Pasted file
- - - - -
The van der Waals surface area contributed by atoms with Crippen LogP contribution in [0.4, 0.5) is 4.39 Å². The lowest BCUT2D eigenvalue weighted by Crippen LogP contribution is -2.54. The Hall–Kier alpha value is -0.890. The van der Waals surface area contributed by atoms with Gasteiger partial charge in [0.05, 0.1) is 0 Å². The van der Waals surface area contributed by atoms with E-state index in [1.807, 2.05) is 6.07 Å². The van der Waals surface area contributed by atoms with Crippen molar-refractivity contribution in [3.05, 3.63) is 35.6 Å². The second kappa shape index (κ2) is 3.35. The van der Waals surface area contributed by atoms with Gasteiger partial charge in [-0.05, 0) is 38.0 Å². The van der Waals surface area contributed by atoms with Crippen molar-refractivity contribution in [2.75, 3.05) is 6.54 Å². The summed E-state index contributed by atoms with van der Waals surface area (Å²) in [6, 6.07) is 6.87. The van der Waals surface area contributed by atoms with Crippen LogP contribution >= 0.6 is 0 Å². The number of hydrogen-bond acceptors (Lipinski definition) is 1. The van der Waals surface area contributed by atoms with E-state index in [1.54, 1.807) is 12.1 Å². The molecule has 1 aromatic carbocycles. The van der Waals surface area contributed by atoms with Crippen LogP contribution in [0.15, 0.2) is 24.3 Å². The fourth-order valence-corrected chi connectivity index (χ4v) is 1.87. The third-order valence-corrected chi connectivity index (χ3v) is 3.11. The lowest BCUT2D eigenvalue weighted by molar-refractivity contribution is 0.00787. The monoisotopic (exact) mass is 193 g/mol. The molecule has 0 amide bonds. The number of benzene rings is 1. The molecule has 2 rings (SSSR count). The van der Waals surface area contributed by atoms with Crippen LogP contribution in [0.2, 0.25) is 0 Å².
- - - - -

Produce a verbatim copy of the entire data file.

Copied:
The van der Waals surface area contributed by atoms with Crippen LogP contribution in [0.4, 0.5) is 4.39 Å². The lowest BCUT2D eigenvalue weighted by Crippen LogP contribution is -2.54. The Hall–Kier alpha value is -0.890. The van der Waals surface area contributed by atoms with Gasteiger partial charge in [0.05, 0.1) is 0 Å². The van der Waals surface area contributed by atoms with E-state index in [1.807, 2.05) is 6.07 Å². The van der Waals surface area contributed by atoms with Crippen molar-refractivity contribution in [3.05, 3.63) is 35.6 Å². The second kappa shape index (κ2) is 3.35. The van der Waals surface area contributed by atoms with Gasteiger partial charge in [-0.05, 0) is 38.0 Å². The van der Waals surface area contributed by atoms with Crippen molar-refractivity contribution in [2.75, 3.05) is 6.54 Å². The summed E-state index contributed by atoms with van der Waals surface area (Å²) in [6, 6.07) is 6.87. The van der Waals surface area contributed by atoms with Crippen LogP contribution >= 0.6 is 0 Å². The number of hydrogen-bond acceptors (Lipinski definition) is 1. The van der Waals surface area contributed by atoms with E-state index in [1.54, 1.807) is 12.1 Å². The molecule has 1 aromatic carbocycles. The van der Waals surface area contributed by atoms with Crippen LogP contribution in [0.15, 0.2) is 24.3 Å². The fourth-order valence-corrected chi connectivity index (χ4v) is 1.87. The third-order valence-corrected chi connectivity index (χ3v) is 3.11. The lowest BCUT2D eigenvalue weighted by molar-refractivity contribution is 0.00787. The monoisotopic (exact) mass is 193 g/mol. The molecule has 0 amide bonds. The number of benzene rings is 1. The molecule has 2 rings (SSSR count). The van der Waals surface area contributed by atoms with Crippen LogP contribution in [0.2, 0.25) is 0 Å².